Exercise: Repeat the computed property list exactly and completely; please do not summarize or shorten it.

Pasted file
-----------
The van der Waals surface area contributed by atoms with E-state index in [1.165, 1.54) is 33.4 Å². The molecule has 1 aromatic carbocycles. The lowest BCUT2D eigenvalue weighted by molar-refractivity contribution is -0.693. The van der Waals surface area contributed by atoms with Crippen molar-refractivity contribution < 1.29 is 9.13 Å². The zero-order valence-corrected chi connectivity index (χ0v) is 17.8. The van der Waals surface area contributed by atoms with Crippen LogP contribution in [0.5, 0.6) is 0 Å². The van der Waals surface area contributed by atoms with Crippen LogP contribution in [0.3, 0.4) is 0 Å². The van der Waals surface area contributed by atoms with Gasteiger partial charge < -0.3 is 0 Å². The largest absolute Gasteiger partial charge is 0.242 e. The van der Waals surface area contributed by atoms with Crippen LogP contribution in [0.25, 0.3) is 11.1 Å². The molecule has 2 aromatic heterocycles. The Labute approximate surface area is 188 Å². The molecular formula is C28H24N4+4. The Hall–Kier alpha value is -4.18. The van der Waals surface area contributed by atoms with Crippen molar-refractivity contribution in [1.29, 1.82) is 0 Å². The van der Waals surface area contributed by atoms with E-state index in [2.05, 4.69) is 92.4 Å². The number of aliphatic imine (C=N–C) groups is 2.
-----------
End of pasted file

The van der Waals surface area contributed by atoms with E-state index in [1.165, 1.54) is 33.4 Å². The molecule has 1 aromatic carbocycles. The lowest BCUT2D eigenvalue weighted by molar-refractivity contribution is -0.693. The van der Waals surface area contributed by atoms with Crippen molar-refractivity contribution < 1.29 is 9.13 Å². The zero-order valence-corrected chi connectivity index (χ0v) is 17.8. The van der Waals surface area contributed by atoms with Crippen LogP contribution in [0.5, 0.6) is 0 Å². The van der Waals surface area contributed by atoms with Crippen LogP contribution in [0.3, 0.4) is 0 Å². The van der Waals surface area contributed by atoms with Gasteiger partial charge < -0.3 is 0 Å². The largest absolute Gasteiger partial charge is 0.242 e. The van der Waals surface area contributed by atoms with Crippen LogP contribution in [0.25, 0.3) is 11.1 Å². The molecule has 2 aromatic heterocycles. The Labute approximate surface area is 188 Å². The molecular formula is C28H24N4+4. The Hall–Kier alpha value is -4.18. The van der Waals surface area contributed by atoms with Crippen molar-refractivity contribution in [1.29, 1.82) is 0 Å². The van der Waals surface area contributed by atoms with E-state index in [2.05, 4.69) is 92.4 Å². The number of aliphatic imine (C=N–C) groups is 2.